close to useless.
I have to follow the lead compiler in each system. By the way, the
lead compiler in an operating system is the compiler that compiled
the Operating System: MSVC under windows, gcc under linux, etc.
You're making distinctions where they aren't needed. Each platform
has an official ABI (or two), and that ABI is determined jointly by
the compiler folks and the OS folks. If you weren't included in that
discussion, all you can do is follow the ABI that they specified.

Heck, that's the position GCC is in on most platforms, and they have a
hell of a lot more influence than you do.

S

--
Stephen Sprunk "God does not play dice." --Albert Einstein
CCIE #3723 "God is an inveterate gambler, and He throws the
K5SSS dice at every possible opportunity." --Stephen Hawking

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Aug 9 '06 #41

Skarmander wrote:

If there's no need for the compiler to be able to do what you ask, then how
is your program portable? You're asking for a system that implements what
you want it to implement, or else your program will not run on it.
Well, at least the compiler will print at compile time: "Sorry, I
can't do 35 decimal digits" instead of "TRAP-INTOVFLO" at inconvenient
moments.

Reasonability is in the eye of the beholder, but anyone who would deny C's
usability or portability, even when only restricted to numerical types, is
being deliberately obtuse.
Most of the C programs I see have portability grafted on thru very
clever sets of

#ifdef HP_UX || AIX_1.0
#endif

I may be way iconoclastic, but I don't consider that "portability".

If you're asking in general how languages are created and adopted, and why
the Right Language always seems to lose to the Right Now Language, that's
quite another topic.
Yep, it happens almost every time.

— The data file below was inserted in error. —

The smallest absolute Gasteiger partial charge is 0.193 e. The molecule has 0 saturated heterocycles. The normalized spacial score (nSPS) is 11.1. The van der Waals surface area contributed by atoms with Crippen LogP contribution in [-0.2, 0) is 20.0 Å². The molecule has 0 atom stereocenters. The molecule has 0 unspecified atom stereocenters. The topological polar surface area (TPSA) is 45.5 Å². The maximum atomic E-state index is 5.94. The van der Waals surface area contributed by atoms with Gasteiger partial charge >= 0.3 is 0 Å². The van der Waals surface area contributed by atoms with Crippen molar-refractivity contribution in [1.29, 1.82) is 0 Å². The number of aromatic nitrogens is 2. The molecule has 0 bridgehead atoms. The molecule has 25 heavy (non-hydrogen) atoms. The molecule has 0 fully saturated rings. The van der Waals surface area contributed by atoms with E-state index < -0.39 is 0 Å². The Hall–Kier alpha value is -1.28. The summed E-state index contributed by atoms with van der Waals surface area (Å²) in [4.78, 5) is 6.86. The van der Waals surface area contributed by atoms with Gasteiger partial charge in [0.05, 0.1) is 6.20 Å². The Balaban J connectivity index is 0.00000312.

Thanks for your thoughful comments.

Aug 9 '06 #42
"Ancient_Hacker" <gr**@comcast.netwrites:
[...]
Most of the C programs I see have portability grafted on thru very
clever sets of

#ifdef HP_UX || AIX_1.0
#endif

I may be way iconoclastic, but I don't consider that "portability".
(Or something like that; AIX_1.0 isn't a valid preprocessor symbol,
but the point is clear enough.)

Ideally, a large portion of a well-written C application is portable,
and doesn't require such preprocessor tricks. Some things,
particularly involving interaction with the operating system, are
going to require non-portable solutions. The various "#ifdef" tricks
are a way to manage that non-portability -- which should still be kept
as isolated as practical.

It's entirely possible to write useful C code that's entirely portable
to any conforming hosted implementation. It's also entirely possible
to write C code that's 90% portable, with only carefully controlled
portions of it using non-portable constructs.

And, of course, it's also entirely possible to write a non-portable
mess in *any* language. Arguably C makes this easier than some other
languages, but it doesn't make it necessary.

--
Keith Thompson (The_Other_Keith) ks***@mib.org <http://www.ghoti.net/~kst>
San Diego Supercomputer Center <* <http://users.sdsc.edu/~kst>
We must do something. This is something. Therefore, we must do this.
Aug 9 '06 #43
In article <11**********************@m73g2000cwd.googlegroups .com>
Ancient_Hacker <gr**@comcast.netwrote: